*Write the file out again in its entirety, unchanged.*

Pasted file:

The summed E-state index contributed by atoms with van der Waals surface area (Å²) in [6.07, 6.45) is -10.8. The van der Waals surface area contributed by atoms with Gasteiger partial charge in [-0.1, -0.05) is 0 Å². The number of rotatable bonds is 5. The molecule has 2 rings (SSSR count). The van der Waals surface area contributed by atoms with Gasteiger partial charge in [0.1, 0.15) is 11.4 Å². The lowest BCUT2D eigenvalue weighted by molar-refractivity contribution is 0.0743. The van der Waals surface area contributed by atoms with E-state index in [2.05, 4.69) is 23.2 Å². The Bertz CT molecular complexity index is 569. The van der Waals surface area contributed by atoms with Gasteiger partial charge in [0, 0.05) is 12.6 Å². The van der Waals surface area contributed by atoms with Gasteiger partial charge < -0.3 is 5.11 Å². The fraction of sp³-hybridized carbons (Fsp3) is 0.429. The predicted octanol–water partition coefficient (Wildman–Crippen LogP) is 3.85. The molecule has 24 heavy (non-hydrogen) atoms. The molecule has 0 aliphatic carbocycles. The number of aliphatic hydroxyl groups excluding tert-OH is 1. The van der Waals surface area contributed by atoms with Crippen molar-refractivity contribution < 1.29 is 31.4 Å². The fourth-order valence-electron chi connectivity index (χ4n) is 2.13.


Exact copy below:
The summed E-state index contributed by atoms with van der Waals surface area (Å²) in [6.07, 6.45) is -10.8. The van der Waals surface area contributed by atoms with Gasteiger partial charge in [-0.1, -0.05) is 0 Å². The number of rotatable bonds is 5. The molecule has 2 rings (SSSR count). The van der Waals surface area contributed by atoms with Gasteiger partial charge in [0.1, 0.15) is 11.4 Å². The lowest BCUT2D eigenvalue weighted by molar-refractivity contribution is 0.0743. The van der Waals surface area contributed by atoms with E-state index in [2.05, 4.69) is 23.2 Å². The Bertz CT molecular complexity index is 569. The van der Waals surface area contributed by atoms with Gasteiger partial charge in [0, 0.05) is 12.6 Å². The van der Waals surface area contributed by atoms with Gasteiger partial charge < -0.3 is 5.11 Å². The fraction of sp³-hybridized carbons (Fsp3) is 0.429. The predicted octanol–water partition coefficient (Wildman–Crippen LogP) is 3.85. The molecule has 24 heavy (non-hydrogen) atoms. The molecule has 0 aliphatic carbocycles. The number of aliphatic hydroxyl groups excluding tert-OH is 1. The van der Waals surface area contributed by atoms with Crippen molar-refractivity contribution < 1.29 is 31.4 Å². The fourth-order valence-electron chi connectivity index (χ4n) is 2.13.